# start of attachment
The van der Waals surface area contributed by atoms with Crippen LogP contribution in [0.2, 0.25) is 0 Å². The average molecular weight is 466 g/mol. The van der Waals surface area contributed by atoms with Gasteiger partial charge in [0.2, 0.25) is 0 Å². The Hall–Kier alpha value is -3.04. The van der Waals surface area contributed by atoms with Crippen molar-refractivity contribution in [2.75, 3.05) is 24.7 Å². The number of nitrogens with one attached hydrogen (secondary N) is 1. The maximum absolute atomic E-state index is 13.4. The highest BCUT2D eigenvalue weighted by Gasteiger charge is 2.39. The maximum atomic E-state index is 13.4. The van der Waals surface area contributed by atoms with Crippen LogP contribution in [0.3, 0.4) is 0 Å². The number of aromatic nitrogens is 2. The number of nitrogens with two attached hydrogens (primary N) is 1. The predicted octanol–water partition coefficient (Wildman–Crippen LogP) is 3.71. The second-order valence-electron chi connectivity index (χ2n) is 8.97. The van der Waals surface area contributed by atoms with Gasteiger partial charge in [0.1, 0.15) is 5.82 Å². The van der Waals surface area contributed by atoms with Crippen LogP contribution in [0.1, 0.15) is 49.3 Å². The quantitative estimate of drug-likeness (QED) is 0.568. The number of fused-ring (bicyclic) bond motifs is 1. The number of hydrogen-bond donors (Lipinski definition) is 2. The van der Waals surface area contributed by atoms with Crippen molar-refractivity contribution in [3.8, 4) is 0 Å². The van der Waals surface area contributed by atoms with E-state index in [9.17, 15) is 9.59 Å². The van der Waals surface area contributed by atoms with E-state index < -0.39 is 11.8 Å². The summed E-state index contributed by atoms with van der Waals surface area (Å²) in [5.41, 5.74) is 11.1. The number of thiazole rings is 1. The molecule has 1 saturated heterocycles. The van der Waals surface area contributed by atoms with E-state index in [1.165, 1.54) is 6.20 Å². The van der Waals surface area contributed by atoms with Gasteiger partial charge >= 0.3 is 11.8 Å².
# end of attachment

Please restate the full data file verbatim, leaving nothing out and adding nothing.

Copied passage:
The van der Waals surface area contributed by atoms with Crippen LogP contribution in [0.2, 0.25) is 0 Å². The average molecular weight is 466 g/mol. The van der Waals surface area contributed by atoms with Gasteiger partial charge in [0.2, 0.25) is 0 Å². The Hall–Kier alpha value is -3.04. The van der Waals surface area contributed by atoms with Crippen molar-refractivity contribution in [2.75, 3.05) is 24.7 Å². The number of nitrogens with one attached hydrogen (secondary N) is 1. The maximum absolute atomic E-state index is 13.4. The highest BCUT2D eigenvalue weighted by Gasteiger charge is 2.39. The maximum atomic E-state index is 13.4. The van der Waals surface area contributed by atoms with Crippen LogP contribution in [0.3, 0.4) is 0 Å². The number of aromatic nitrogens is 2. The number of nitrogens with two attached hydrogens (primary N) is 1. The predicted octanol–water partition coefficient (Wildman–Crippen LogP) is 3.71. The second-order valence-electron chi connectivity index (χ2n) is 8.97. The van der Waals surface area contributed by atoms with Gasteiger partial charge in [0.1, 0.15) is 5.82 Å². The van der Waals surface area contributed by atoms with Crippen LogP contribution in [0.1, 0.15) is 49.3 Å². The quantitative estimate of drug-likeness (QED) is 0.568. The number of fused-ring (bicyclic) bond motifs is 1. The number of hydrogen-bond donors (Lipinski definition) is 2. The van der Waals surface area contributed by atoms with Crippen molar-refractivity contribution in [3.8, 4) is 0 Å². The van der Waals surface area contributed by atoms with E-state index in [9.17, 15) is 9.59 Å². The van der Waals surface area contributed by atoms with E-state index < -0.39 is 11.8 Å². The summed E-state index contributed by atoms with van der Waals surface area (Å²) in [5.41, 5.74) is 11.1. The number of thiazole rings is 1. The molecule has 1 saturated heterocycles. The van der Waals surface area contributed by atoms with E-state index in [1.165, 1.54) is 6.20 Å². The van der Waals surface area contributed by atoms with Gasteiger partial charge >= 0.3 is 11.8 Å².